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Monopril-HCT (Fosinopril Sodium / Hydrochlorothiazide) - Summary

 
 



USE IN PREGNANCY

When used in pregnancy during the second and third trimesters, ACE inhibitors can cause injury and even death to the developing fetus. When pregnancy is detected, MONOPRIL-HCT should be discontinued as soon as possible. See WARNINGS: Fetal/Neonatal Morbidity and Mortality.

 

MONOPRIL-HCT SUMMARY

Fosinopril is converted to fosinoprilat by hepatic cleavage of the ester group. Fosinoprilat, the active metabolite of fosinopril, is a non-sulfhydryl angiotensin-converting enzyme inhibitor. Hydrochlorothiazide is a diuretic.

MONOPRIL-HCT (fosinopril sodium-hydrochlorothiazide tablets) is indicated for the treatment of hypertension.

These fixed dose combinations are not indicated for initial therapy. (See DOSAGE AND ADMINISTRATION.)

In using MONOPRIL-HCT, consideration should be given to the fact that another angiotensin-converting enzyme inhibitor, captopril, has caused agranulocytosis, particularly in patients with renal impairment or collagen-vascular disease. Available data are insufficient to show that fosinopril does not have a similar risk (see WARNINGS: Neutropenia/Agranulocytosis).

ACE inhibitors (for which adequate data are available) cause a higher rate of angioedema in black than in non-black patients (see WARNINGS: Head and Neck Angioedema and Intestinal Angioedema).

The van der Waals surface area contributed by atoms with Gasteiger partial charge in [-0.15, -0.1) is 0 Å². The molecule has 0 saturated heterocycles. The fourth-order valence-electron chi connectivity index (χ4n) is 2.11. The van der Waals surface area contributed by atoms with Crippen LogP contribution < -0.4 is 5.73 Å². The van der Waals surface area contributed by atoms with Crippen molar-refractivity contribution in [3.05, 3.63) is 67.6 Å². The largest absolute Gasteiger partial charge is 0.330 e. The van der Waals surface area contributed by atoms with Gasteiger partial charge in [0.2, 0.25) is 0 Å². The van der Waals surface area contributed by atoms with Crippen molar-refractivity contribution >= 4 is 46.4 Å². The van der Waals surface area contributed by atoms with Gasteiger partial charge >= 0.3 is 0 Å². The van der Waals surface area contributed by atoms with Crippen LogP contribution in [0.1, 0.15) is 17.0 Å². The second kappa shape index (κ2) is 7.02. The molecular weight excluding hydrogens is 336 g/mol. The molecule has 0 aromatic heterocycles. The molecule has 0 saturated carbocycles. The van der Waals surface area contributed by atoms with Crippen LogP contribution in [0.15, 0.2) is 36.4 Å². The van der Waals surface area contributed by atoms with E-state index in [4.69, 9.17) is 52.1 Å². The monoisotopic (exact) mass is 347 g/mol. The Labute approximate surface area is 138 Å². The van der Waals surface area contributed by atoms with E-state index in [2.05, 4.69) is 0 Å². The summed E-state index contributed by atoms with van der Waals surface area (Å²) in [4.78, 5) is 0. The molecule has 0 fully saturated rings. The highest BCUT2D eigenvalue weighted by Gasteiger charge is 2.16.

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NEWS HIGHLIGHTS

Media Articles Related to Monopril-HCT (Fosinopril / Hydrochlorothiazide)

1st Gulf Hypertension Conference, 26-29 January 2015, Dubai
Source: Conferences News From Medical News Today [2014.11.13]
Research has highlighted that more than 37% of people in the UAE and 26% in KSA are suffering from hypertension, known as 'the silent killer' due to its rare display of symptoms.

Hypertension medication linked with reduced ALS risk
Source: Hypertension News From Medical News Today [2014.11.11]
A new study has found that the use of angiotensin-converting enzyme inhibitors is associated with a reduced risk of developing the neurological disorder ALS.

Could an explosive compound reduce hereditary hypertension risk for women?
Source: Hypertension News From Medical News Today [2014.11.11]
Researchers from Germany found that an explosive compound called PETN lowered the systolic blood pressure of female rats born to parents with hypertension.

Lack of transcription factor FoxO1 triggers pulmonary hypertension
Source: Hypertension News From Medical News Today [2014.10.30]
Pulmonary hypertension is characterised by uncontrolled division of cells in the blood vessel walls. As a result, the vessel walls become increasingly thick.

Research suggests team-based care is most effective way to control hypertension
Source: Hypertension News From Medical News Today [2014.10.24]
Patients diagnosed with high blood pressure are given better control of their condition from a physician-pharmacist collaborative intervention than physician management alone, according to new...

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Page last updated: 2014-11-13

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